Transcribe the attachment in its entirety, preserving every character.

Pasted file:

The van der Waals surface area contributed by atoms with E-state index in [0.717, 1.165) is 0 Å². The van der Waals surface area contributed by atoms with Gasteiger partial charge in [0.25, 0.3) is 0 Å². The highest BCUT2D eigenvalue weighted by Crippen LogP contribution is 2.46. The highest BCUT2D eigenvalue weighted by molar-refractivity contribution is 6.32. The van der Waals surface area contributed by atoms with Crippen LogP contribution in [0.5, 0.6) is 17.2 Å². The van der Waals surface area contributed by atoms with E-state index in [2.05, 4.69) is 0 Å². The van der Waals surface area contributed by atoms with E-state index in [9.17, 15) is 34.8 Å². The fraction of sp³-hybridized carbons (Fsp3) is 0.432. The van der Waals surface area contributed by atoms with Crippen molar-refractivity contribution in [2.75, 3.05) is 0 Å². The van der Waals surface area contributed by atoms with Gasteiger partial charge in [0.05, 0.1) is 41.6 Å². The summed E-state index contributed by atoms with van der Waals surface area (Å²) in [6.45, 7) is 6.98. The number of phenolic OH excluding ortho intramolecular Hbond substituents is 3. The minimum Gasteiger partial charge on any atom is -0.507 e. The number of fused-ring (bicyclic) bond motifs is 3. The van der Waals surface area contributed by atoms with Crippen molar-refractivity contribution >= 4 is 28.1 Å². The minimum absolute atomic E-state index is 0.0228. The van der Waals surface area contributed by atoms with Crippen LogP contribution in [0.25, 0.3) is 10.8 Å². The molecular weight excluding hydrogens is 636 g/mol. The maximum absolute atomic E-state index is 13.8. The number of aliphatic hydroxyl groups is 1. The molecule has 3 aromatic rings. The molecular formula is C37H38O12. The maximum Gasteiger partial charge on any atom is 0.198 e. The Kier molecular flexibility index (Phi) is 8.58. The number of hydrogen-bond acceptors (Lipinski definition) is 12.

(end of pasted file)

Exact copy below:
The van der Waals surface area contributed by atoms with E-state index in [0.717, 1.165) is 0 Å². The van der Waals surface area contributed by atoms with Gasteiger partial charge in [0.25, 0.3) is 0 Å². The highest BCUT2D eigenvalue weighted by Crippen LogP contribution is 2.46. The highest BCUT2D eigenvalue weighted by molar-refractivity contribution is 6.32. The van der Waals surface area contributed by atoms with Crippen LogP contribution in [0.5, 0.6) is 17.2 Å². The van der Waals surface area contributed by atoms with E-state index in [2.05, 4.69) is 0 Å². The van der Waals surface area contributed by atoms with E-state index in [9.17, 15) is 34.8 Å². The fraction of sp³-hybridized carbons (Fsp3) is 0.432. The van der Waals surface area contributed by atoms with Crippen molar-refractivity contribution in [2.75, 3.05) is 0 Å². The van der Waals surface area contributed by atoms with Gasteiger partial charge in [0.05, 0.1) is 41.6 Å². The summed E-state index contributed by atoms with van der Waals surface area (Å²) in [6.45, 7) is 6.98. The number of phenolic OH excluding ortho intramolecular Hbond substituents is 3. The minimum Gasteiger partial charge on any atom is -0.507 e. The number of fused-ring (bicyclic) bond motifs is 3. The van der Waals surface area contributed by atoms with Crippen molar-refractivity contribution >= 4 is 28.1 Å². The minimum absolute atomic E-state index is 0.0228. The van der Waals surface area contributed by atoms with Crippen LogP contribution in [0.25, 0.3) is 10.8 Å². The molecular weight excluding hydrogens is 636 g/mol. The maximum absolute atomic E-state index is 13.8. The number of aliphatic hydroxyl groups is 1. The molecule has 3 aromatic rings. The molecular formula is C37H38O12. The maximum Gasteiger partial charge on any atom is 0.198 e. The Kier molecular flexibility index (Phi) is 8.58. The number of hydrogen-bond acceptors (Lipinski definition) is 12.